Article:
‘Hands-On Urbanism’ introduces an alternative urban history, one that poses urgent questions about the responsibility of design for architects and planners, and the resource-logic of towns and cities. What do architects do in this process, and what can be learned from the bottom-up in this urban history? Its role ranges from initiative via activism to conducting research. How are urban planning authorities reacting to these developments? The spectrum ranges from the founding of a settlement regulatory agency, via infrastructural measures and tolerance, to measures of support from the authorities, but also the introduction of new laws and legal sanctioning in official urban plans.

Zur Ausstellung erscheint im Verlag Turia + Kant
Hands-on Urbanism 1850–2012. Vom Recht auf Grün
Herausgegeben von Elke Krasny
356 Seiten, ca. 300 Abbildungen
ISBN 978-3-85132-677-2

in Englisch bei MCCM Creations in Hongkong unter dem Titel
Hands-on Urbanism 1850–2012. The Right to Green
Edited by Elke Krasny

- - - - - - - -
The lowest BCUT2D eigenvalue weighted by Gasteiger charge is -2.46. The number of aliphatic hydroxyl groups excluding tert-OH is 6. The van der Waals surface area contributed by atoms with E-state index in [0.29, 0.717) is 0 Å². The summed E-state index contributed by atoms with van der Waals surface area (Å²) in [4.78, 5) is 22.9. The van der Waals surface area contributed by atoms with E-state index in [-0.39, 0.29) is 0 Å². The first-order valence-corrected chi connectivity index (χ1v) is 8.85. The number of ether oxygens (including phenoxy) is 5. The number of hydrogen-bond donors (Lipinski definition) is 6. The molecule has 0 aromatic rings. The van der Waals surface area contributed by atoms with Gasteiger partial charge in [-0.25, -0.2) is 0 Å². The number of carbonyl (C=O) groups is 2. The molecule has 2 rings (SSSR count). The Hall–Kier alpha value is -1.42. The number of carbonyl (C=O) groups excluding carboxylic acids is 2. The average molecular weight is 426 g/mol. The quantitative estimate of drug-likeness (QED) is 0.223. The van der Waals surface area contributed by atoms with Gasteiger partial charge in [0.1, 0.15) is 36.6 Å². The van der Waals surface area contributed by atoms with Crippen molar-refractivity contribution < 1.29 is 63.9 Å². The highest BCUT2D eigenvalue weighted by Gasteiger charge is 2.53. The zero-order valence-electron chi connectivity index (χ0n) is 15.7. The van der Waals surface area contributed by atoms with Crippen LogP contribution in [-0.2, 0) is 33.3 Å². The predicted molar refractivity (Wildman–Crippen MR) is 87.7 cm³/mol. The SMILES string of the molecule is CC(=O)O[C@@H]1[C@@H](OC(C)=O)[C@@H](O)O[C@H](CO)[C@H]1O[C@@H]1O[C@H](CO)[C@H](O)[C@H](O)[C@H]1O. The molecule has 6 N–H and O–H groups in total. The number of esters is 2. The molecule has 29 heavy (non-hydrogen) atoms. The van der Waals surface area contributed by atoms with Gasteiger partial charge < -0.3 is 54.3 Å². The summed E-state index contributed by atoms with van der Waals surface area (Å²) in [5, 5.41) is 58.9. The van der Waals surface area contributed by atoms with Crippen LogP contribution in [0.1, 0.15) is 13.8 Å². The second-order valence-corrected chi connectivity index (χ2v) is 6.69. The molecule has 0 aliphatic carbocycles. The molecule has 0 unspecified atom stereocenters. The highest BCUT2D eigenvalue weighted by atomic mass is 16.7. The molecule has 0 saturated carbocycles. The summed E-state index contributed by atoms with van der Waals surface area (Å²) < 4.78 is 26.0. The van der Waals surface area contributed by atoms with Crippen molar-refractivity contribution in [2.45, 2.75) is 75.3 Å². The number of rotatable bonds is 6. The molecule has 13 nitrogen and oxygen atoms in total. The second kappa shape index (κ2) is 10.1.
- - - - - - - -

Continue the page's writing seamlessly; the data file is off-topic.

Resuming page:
356 pages
ISBN 978-988-15217-4-3

Beiträge von/Contributors: Phoebe Giannisi, Zissis Kotionis, Fallen Fruit, Anke Hagemann, Caterina Hildebrand, Una Steiner, Jane Addams, Lisa Heldke, Klaus Novy, Andrea Seidling, Kirsten Tiedemann, John F.C. Turner, Daniel Kerber, Ana Laura Ruesjas, Ingrid Sabatier, Stephan Schwarz, Bohn & Viljoen Architects, Felipe Hernández, Elke Krasny, Shu-Mei Huang, Chi-Ho Chung, Marjetica Potrc, Lucia Babina, Pablo Molestina, Catherine Venart, Françoise Fromonot, Obrat, Constantin Petcou und Doina Petrescu.

STADT LERNEN – SCHÜLERINNEN UND STUDIERENDE ARBEITEN MIT DEM WIEN MUSEUM Die Stadt als Spielmaterial, Lern- und Lehrort zu nutzen: Das war der Ausgangspunkt eines Projekts, um angehende KunsterzieherInnen der Akademie mit SchülerInnen zu vernetzen. Als Wissensspeicher und Anlaufstelle sollte das Wien Museum fungieren. Im Zuge des thematisch freien Projekts kristallisierten sich drei Schwerpunkte mit jeweiligen Arbeitsgruppen heraus. Continue reading…

Audain Gallery — Simon Fraser University